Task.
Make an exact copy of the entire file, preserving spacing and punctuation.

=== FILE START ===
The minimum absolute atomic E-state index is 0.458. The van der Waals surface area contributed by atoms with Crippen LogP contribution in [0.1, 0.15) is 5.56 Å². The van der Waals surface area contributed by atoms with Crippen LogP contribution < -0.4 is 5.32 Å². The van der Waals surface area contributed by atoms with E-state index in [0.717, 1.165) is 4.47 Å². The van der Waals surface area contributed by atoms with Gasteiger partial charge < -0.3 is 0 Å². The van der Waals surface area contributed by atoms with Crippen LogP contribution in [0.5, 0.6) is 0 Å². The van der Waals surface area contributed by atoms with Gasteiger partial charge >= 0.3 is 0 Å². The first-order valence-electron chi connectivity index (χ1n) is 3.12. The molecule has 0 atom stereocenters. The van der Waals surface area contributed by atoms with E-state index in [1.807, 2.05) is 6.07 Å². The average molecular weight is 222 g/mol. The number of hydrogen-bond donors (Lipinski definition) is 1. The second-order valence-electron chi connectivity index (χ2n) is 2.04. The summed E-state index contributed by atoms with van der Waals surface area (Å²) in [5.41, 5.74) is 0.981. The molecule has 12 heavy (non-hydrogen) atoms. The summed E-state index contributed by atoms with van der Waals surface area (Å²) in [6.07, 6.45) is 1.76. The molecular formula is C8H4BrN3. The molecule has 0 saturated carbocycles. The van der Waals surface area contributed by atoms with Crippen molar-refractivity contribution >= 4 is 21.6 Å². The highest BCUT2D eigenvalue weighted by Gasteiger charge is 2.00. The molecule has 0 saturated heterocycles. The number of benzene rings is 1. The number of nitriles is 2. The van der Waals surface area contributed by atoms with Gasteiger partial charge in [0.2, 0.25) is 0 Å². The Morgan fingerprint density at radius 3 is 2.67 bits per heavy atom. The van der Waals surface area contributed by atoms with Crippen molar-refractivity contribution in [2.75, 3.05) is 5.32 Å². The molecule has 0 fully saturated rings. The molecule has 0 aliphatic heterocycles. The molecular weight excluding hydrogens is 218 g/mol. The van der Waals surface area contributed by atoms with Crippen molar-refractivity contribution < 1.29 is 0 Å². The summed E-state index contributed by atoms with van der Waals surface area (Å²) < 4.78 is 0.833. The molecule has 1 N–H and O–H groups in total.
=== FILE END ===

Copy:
The minimum absolute atomic E-state index is 0.458. The van der Waals surface area contributed by atoms with Crippen LogP contribution in [0.1, 0.15) is 5.56 Å². The van der Waals surface area contributed by atoms with Crippen LogP contribution < -0.4 is 5.32 Å². The van der Waals surface area contributed by atoms with E-state index in [0.717, 1.165) is 4.47 Å². The van der Waals surface area contributed by atoms with Gasteiger partial charge < -0.3 is 0 Å². The van der Waals surface area contributed by atoms with Crippen LogP contribution in [0.5, 0.6) is 0 Å². The van der Waals surface area contributed by atoms with Gasteiger partial charge >= 0.3 is 0 Å². The first-order valence-electron chi connectivity index (χ1n) is 3.12. The molecule has 0 atom stereocenters. The van der Waals surface area contributed by atoms with E-state index in [1.807, 2.05) is 6.07 Å². The average molecular weight is 222 g/mol. The number of hydrogen-bond donors (Lipinski definition) is 1. The second-order valence-electron chi connectivity index (χ2n) is 2.04. The summed E-state index contributed by atoms with van der Waals surface area (Å²) in [5.41, 5.74) is 0.981. The molecule has 12 heavy (non-hydrogen) atoms. The summed E-state index contributed by atoms with van der Waals surface area (Å²) in [6.07, 6.45) is 1.76. The molecular formula is C8H4BrN3. The molecule has 0 saturated carbocycles. The van der Waals surface area contributed by atoms with Crippen molar-refractivity contribution >= 4 is 21.6 Å². The highest BCUT2D eigenvalue weighted by Gasteiger charge is 2.00. The molecule has 0 saturated heterocycles. The number of benzene rings is 1. The number of nitriles is 2. The van der Waals surface area contributed by atoms with Gasteiger partial charge in [0.2, 0.25) is 0 Å². The Morgan fingerprint density at radius 3 is 2.67 bits per heavy atom. The van der Waals surface area contributed by atoms with Crippen molar-refractivity contribution in [2.75, 3.05) is 5.32 Å². The molecule has 0 fully saturated rings. The molecule has 0 aliphatic heterocycles. The molecular weight excluding hydrogens is 218 g/mol. The van der Waals surface area contributed by atoms with Crippen molar-refractivity contribution < 1.29 is 0 Å². The summed E-state index contributed by atoms with van der Waals surface area (Å²) < 4.78 is 0.833. The molecule has 1 N–H and O–H groups in total.